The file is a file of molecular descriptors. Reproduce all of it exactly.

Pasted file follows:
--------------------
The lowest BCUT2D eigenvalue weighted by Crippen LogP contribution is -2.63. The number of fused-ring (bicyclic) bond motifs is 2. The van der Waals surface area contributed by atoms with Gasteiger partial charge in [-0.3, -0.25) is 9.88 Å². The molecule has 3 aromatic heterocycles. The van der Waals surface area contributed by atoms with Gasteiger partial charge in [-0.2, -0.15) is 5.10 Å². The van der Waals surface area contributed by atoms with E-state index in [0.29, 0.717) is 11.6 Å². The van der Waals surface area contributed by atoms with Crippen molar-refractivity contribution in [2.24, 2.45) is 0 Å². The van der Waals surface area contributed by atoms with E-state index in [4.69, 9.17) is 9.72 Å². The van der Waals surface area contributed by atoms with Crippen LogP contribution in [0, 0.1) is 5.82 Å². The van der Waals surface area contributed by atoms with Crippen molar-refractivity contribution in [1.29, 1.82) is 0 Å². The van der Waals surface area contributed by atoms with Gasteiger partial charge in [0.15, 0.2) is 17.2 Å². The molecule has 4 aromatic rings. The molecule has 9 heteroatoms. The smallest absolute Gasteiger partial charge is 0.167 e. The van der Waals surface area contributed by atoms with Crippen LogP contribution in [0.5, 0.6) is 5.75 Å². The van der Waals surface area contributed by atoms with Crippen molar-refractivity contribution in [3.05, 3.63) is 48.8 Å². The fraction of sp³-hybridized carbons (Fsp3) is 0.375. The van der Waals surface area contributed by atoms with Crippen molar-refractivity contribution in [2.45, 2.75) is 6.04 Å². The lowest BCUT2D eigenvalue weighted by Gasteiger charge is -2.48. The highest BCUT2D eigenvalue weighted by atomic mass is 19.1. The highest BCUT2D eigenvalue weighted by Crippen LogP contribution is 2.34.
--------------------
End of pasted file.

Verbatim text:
The lowest BCUT2D eigenvalue weighted by Crippen LogP contribution is -2.63. The number of fused-ring (bicyclic) bond motifs is 2. The van der Waals surface area contributed by atoms with Gasteiger partial charge in [-0.3, -0.25) is 9.88 Å². The molecule has 3 aromatic heterocycles. The van der Waals surface area contributed by atoms with Gasteiger partial charge in [-0.2, -0.15) is 5.10 Å². The van der Waals surface area contributed by atoms with E-state index in [0.29, 0.717) is 11.6 Å². The van der Waals surface area contributed by atoms with Crippen molar-refractivity contribution in [2.24, 2.45) is 0 Å². The van der Waals surface area contributed by atoms with E-state index in [4.69, 9.17) is 9.72 Å². The van der Waals surface area contributed by atoms with Crippen LogP contribution in [0, 0.1) is 5.82 Å². The van der Waals surface area contributed by atoms with Crippen molar-refractivity contribution in [1.29, 1.82) is 0 Å². The van der Waals surface area contributed by atoms with Gasteiger partial charge in [0.15, 0.2) is 17.2 Å². The molecule has 4 aromatic rings. The molecule has 9 heteroatoms. The smallest absolute Gasteiger partial charge is 0.167 e. The van der Waals surface area contributed by atoms with Crippen LogP contribution in [0.5, 0.6) is 5.75 Å². The van der Waals surface area contributed by atoms with Crippen molar-refractivity contribution in [3.05, 3.63) is 48.8 Å². The fraction of sp³-hybridized carbons (Fsp3) is 0.375. The van der Waals surface area contributed by atoms with Crippen molar-refractivity contribution in [2.45, 2.75) is 6.04 Å². The lowest BCUT2D eigenvalue weighted by Gasteiger charge is -2.48. The highest BCUT2D eigenvalue weighted by atomic mass is 19.1. The highest BCUT2D eigenvalue weighted by Crippen LogP contribution is 2.34.